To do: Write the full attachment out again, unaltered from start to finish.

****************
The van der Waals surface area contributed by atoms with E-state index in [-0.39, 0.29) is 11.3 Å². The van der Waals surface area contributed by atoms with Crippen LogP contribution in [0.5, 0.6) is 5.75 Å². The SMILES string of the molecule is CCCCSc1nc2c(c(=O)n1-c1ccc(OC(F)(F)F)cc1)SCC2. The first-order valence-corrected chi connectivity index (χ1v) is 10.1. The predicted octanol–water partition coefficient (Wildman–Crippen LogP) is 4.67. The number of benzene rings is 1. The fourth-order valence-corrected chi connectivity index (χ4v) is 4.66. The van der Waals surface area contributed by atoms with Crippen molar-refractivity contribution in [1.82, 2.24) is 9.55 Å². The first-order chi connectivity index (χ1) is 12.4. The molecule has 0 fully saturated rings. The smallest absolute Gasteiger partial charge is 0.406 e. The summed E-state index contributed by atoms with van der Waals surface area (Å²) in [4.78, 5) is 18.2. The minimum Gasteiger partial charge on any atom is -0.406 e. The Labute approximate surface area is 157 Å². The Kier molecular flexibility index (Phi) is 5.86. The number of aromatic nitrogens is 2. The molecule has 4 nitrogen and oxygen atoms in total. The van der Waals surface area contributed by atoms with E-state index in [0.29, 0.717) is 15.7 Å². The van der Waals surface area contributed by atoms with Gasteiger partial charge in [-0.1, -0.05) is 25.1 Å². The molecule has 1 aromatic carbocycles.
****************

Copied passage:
The van der Waals surface area contributed by atoms with E-state index in [-0.39, 0.29) is 11.3 Å². The van der Waals surface area contributed by atoms with Crippen LogP contribution in [0.5, 0.6) is 5.75 Å². The SMILES string of the molecule is CCCCSc1nc2c(c(=O)n1-c1ccc(OC(F)(F)F)cc1)SCC2. The first-order valence-corrected chi connectivity index (χ1v) is 10.1. The predicted octanol–water partition coefficient (Wildman–Crippen LogP) is 4.67. The number of benzene rings is 1. The fourth-order valence-corrected chi connectivity index (χ4v) is 4.66. The van der Waals surface area contributed by atoms with Crippen molar-refractivity contribution in [1.82, 2.24) is 9.55 Å². The first-order chi connectivity index (χ1) is 12.4. The molecule has 0 fully saturated rings. The smallest absolute Gasteiger partial charge is 0.406 e. The summed E-state index contributed by atoms with van der Waals surface area (Å²) in [4.78, 5) is 18.2. The minimum Gasteiger partial charge on any atom is -0.406 e. The Labute approximate surface area is 157 Å². The Kier molecular flexibility index (Phi) is 5.86. The number of aromatic nitrogens is 2. The molecule has 4 nitrogen and oxygen atoms in total. The van der Waals surface area contributed by atoms with E-state index in [0.29, 0.717) is 15.7 Å². The van der Waals surface area contributed by atoms with Gasteiger partial charge in [-0.1, -0.05) is 25.1 Å². The molecule has 1 aromatic carbocycles.